Lessons Learned from Celebrities’ Probate Problems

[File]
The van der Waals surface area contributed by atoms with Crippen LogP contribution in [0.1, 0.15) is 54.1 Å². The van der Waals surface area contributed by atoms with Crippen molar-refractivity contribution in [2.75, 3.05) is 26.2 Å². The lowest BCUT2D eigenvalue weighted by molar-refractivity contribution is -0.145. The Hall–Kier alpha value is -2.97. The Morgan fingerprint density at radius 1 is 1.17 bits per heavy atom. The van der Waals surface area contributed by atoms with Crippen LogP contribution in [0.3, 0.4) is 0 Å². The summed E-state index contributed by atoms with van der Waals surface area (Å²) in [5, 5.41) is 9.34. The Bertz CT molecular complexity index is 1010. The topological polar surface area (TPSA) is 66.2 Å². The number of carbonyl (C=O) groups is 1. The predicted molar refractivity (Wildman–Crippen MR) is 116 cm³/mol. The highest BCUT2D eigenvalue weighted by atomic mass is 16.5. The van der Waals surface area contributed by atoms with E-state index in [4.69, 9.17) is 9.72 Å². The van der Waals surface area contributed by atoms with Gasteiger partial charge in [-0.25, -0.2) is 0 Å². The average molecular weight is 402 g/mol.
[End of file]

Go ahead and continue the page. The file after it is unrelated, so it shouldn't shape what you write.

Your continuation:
“These proceedings are the poster child for why it is necessary for every individual—whether or not an international celebrity—to make proper arrangements to avoid litigation upon their demise. With proper planning by Anna Nicole Smith, much of the dispute before the court would not exist[.]” Broward County Probate Judge Larry Siedlin, February 22, 2007, In re Vicki Lynn Marshall, a/k/a Anna Nicole Smith (opinion attached as Appendix 1) Lesson One: The Estate of Elvis Presley Late last year, the Memphis Commercial Appeal reported a bizarre probate case that should have been avoided by appropriate probate planning involving the estate of Elvis Presley. The estate of Elvis Presley’s father, Vernon Presley, was reopened by a woman (Eliza Presley) who testified she had DNA proof she is Vernon Presley’s daughter and Elvis’ half-sister. Vernon Presley died in 1979 at age 63. Elvis had died two years earlier at age 42. The woman testified that she obtained DNA of Elvis from an envelope went to her several months ago by a man named Jessie Presley. This DNA, according to the woman, along with samples from a Presley cousin, showed she is the daughter of Vernon Presley. Eliza Presley’s birth mother (Florence Sharp Clark of Oregon) said she moved to Texas in 1962 when she learned she was pregnant by another Memphis man and that she gave her daughter up for adoption. The Memphis news reported that she said she knew Elvis and was often at Graceland, but there was no romantic involvement with him or his father. Therefore, according to the woman’s lawyers, she is entitled to any money left in the estate and to also be legally declared the daughter of Vernon Presley. The Legal Issues: Probate litigation frequently presents shocking fact patterns and complicated legal issues. The Eliza Presley matter was no exception. Some interesting facts raised red flags immediately in this case that were used by the probate litigation lawyers to quickly dispense with the case in probate court: First, the lawyers discovered that the woman had just recently changed her name to Eliza Presley (her name until recently had been Alice Elizabeth Tiffin). Second, it became evident that there were no assets remaining the estate. Third, there was an issue as to whether a child adopted at birth has legal standing for inheritance from her biological parents. 1.) Jurisdiction: The primary legal hurdle for Eliza’s lawyers was their effort to convince the court that it had jurisdiction to decide her claims. Since the estate was closed many years ago and there weren’t any assets left in the estate, they would have to try to pry open the courthouse doors and blow the dust off the old estate court file for the judge to read. In Florida, this is accomplished by filing a petition to reopen a probate estate under the Probate Code. 2.) Betancourt vs. Misjadri A very recent case from the Third District Court of Appeals illustrates the challenging issues involving a court’s discretion in reopening an estate. Betancourt v. Estate of Victoria Misdraji, 34 Fla.L.Weekly D912a (Fla.3rd DCA May 6, 2009) reminded me of the enormous discretion vested in a probate court to reopen an estate. Typically, a probate estate is reopened following the discovery of assets that were not discovered during the original estate administration. The Uniform Probate Code provides for this very scenario: Section 3-1008. Subsequent Administration. If other property of the estate is discovered after an estate has been settled and the personal representative discharged or after one year after a closing statement has been filed, the Court upon petition of any interested person and upon notice as it directs may appoint the same or a successor personal representative to administer the subsequently discovered estate. If a new appointment is made, unless the Court orders otherwise, the provisions of this Code apply as appropriate; but no claim previously barred may be asserted in the subsequent administration. Florida Probate Rule 5.460 provides that subsequent administration may be ordered by the court if there is newly discovered property, “if further administration of the estate is required for any other reason.” Although the language of the rule implies that the legislature intended for liberal application of the law to allow an interested person to reopen an estate, it is an issue that should be carefully analyzed and handled by an experienced probate litigation attorney in order to avoid the problems encountered by the petitioner in the Betancourt case. In Betancourt, the estate was closed in 2004 when the personal representative (another adult child of the decedent) was discharged. Ms. Betancourt filed written objections to the closing of the estate a month later, and her objections were denied in an order entered in February, 2005. Ten months later, Ms. Betancourt filed a “petition for subsequent administration.” After receiving letters from her, the probate judge conducted a status conference on May 3, 2007. Absent a consensus or majority vote among all five adult children of the decedent, the court declined to re-open the estate for further administration. That very day, Ms. Betancourt filed a motion to disqualify the probate judge. The petition for subsequent administration and the motion to disqualify were denied in an order entered May 21, 2007. Ms. Betancourt filed another petition to re-open the estate and to appoint a new personal representative on June 11, 2008, and this was denied on June 16, 2008. The Third District Court of Appeals would not allow Ms. Betancourt to reopen the estate under any circumstances: “The probate judge has been patient and gracious, but Ms. Betancourt must now realize that her claims, objections, petitions, grievances, and correspondence to the court regarding her late mother’s estate must stop. Those issues have been adjudicated and may not be asserted successively.” In my view, had Ms. Betancourt filed an appeal or motion for reconsideration when her original petition to reopen was denied, she may have achieved a different result. As the case points out, however, the trial court is vested with wide discretion in guarding the doors to the probate court.